African countries need $1.2 trillion through 2023 to resolve the challenges that resulted from the coronavirus outbreak, said Kristalina Georgieva, managing director of the International Monetary Fund (IMF).
Georgieva made her statements during the high-level virtual event on Mobilising with Africa, part of the IMF and World Bank annual meetings that will kick off officially on 12 October.
She said that some African countries are suffering from high debt burdens, forcing them to choose between debt service and additional social and health spending.
Current commitments from international financial institutions and official bilateral creditors are projected to meet less than a quarter of this need.
“With private capital still subdued, we face a projected gap of over $345 billion through 2023, and nearly half this burden is in Africa’s low-income countries,” said Georgieva.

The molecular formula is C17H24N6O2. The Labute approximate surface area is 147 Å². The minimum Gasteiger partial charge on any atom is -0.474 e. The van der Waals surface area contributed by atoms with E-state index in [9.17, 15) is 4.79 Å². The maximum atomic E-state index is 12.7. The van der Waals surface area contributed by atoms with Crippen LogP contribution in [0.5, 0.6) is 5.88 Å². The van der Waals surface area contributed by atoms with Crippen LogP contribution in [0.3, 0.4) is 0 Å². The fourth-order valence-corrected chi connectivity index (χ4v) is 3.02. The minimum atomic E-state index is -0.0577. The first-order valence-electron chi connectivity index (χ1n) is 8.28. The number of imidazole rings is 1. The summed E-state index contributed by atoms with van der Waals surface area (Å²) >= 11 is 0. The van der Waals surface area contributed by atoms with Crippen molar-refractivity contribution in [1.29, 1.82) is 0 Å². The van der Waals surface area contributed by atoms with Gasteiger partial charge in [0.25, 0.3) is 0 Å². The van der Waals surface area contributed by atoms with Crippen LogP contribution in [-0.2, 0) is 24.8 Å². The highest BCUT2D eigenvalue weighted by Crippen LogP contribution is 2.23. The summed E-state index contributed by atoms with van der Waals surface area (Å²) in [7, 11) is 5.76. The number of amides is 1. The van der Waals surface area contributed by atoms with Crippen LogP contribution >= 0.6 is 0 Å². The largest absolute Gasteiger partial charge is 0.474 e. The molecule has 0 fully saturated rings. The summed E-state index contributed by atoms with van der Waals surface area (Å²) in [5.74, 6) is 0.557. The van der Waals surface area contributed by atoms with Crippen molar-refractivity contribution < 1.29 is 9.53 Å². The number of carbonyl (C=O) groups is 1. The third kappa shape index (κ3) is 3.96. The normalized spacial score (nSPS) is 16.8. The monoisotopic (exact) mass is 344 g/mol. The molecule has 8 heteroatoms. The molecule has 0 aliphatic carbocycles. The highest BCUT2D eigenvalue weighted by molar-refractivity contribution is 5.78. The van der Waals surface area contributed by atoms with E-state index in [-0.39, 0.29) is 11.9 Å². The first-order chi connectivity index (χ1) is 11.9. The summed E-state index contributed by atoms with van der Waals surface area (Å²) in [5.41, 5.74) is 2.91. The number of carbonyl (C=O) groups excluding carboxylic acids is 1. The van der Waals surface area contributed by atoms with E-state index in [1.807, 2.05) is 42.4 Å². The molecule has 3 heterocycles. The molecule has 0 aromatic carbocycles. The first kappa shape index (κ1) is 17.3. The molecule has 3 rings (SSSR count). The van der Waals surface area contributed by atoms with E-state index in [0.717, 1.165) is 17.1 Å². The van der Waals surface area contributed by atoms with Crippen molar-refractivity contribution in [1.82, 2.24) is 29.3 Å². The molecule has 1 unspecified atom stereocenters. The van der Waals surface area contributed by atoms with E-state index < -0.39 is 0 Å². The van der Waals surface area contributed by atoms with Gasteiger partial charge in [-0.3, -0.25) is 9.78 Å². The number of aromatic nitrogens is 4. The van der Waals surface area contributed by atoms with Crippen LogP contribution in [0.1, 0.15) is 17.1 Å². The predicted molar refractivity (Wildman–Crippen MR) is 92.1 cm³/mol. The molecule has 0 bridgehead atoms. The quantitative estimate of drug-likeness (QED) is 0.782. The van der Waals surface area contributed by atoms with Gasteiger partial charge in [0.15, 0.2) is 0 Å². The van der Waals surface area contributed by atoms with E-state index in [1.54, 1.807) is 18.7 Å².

She added that African countries spent an additional 2.5 percent of GDP on health and social programmes to meet their peoples’ needs amid the ongoing crisis, while international financial institutions have provided significant financial assistance in fast-track support for them, which included around $26 billion from the IMF, and this is what has been helping them fight the virus and curb the economic repercussions on people and businesses.
In Africa, there are more than a million infected cases with 23,000 deaths. Family incomes are down by 12 percent and up to 43 million people are at risk of extreme poverty, said Georgieva.
To ease the situation, Georgieva noted the IMF is working to extend the required support for these countries, including financial, surveillance and capacity development programmes. The IMF is also cooperating with international financial institutions to play a role in this regard.
Georgieva stressed that without adopting extra reforms over policies and institutions in Africa, external support will not be sufficient or effective.